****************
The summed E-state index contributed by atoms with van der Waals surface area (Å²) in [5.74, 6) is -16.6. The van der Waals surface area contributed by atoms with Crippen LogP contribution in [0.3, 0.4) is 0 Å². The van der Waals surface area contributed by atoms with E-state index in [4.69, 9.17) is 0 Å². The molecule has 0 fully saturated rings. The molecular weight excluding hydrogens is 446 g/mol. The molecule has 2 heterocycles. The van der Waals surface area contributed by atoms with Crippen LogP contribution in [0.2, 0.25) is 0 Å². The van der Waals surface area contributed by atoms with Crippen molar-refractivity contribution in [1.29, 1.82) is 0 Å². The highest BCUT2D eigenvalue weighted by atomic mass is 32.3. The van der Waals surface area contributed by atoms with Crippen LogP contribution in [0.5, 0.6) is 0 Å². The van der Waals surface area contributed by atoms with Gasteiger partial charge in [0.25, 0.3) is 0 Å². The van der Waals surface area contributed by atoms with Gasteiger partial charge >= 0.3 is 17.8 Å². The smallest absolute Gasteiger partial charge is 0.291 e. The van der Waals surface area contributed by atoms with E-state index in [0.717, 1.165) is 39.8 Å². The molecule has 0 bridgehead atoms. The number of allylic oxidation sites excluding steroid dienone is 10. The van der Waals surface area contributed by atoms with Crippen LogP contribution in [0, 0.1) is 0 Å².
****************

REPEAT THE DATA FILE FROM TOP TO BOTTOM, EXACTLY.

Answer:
The summed E-state index contributed by atoms with van der Waals surface area (Å²) in [5.74, 6) is -16.6. The van der Waals surface area contributed by atoms with Crippen LogP contribution in [0.3, 0.4) is 0 Å². The van der Waals surface area contributed by atoms with E-state index in [4.69, 9.17) is 0 Å². The molecule has 0 fully saturated rings. The molecular weight excluding hydrogens is 446 g/mol. The molecule has 2 heterocycles. The van der Waals surface area contributed by atoms with Crippen LogP contribution in [0.2, 0.25) is 0 Å². The van der Waals surface area contributed by atoms with Crippen molar-refractivity contribution in [1.29, 1.82) is 0 Å². The highest BCUT2D eigenvalue weighted by atomic mass is 32.3. The van der Waals surface area contributed by atoms with Crippen LogP contribution in [0.5, 0.6) is 0 Å². The van der Waals surface area contributed by atoms with Gasteiger partial charge in [0.25, 0.3) is 0 Å². The van der Waals surface area contributed by atoms with Gasteiger partial charge >= 0.3 is 17.8 Å². The smallest absolute Gasteiger partial charge is 0.291 e. The van der Waals surface area contributed by atoms with E-state index in [0.717, 1.165) is 39.8 Å². The molecule has 0 bridgehead atoms. The number of allylic oxidation sites excluding steroid dienone is 10. The van der Waals surface area contributed by atoms with Crippen LogP contribution in [0, 0.1) is 0 Å².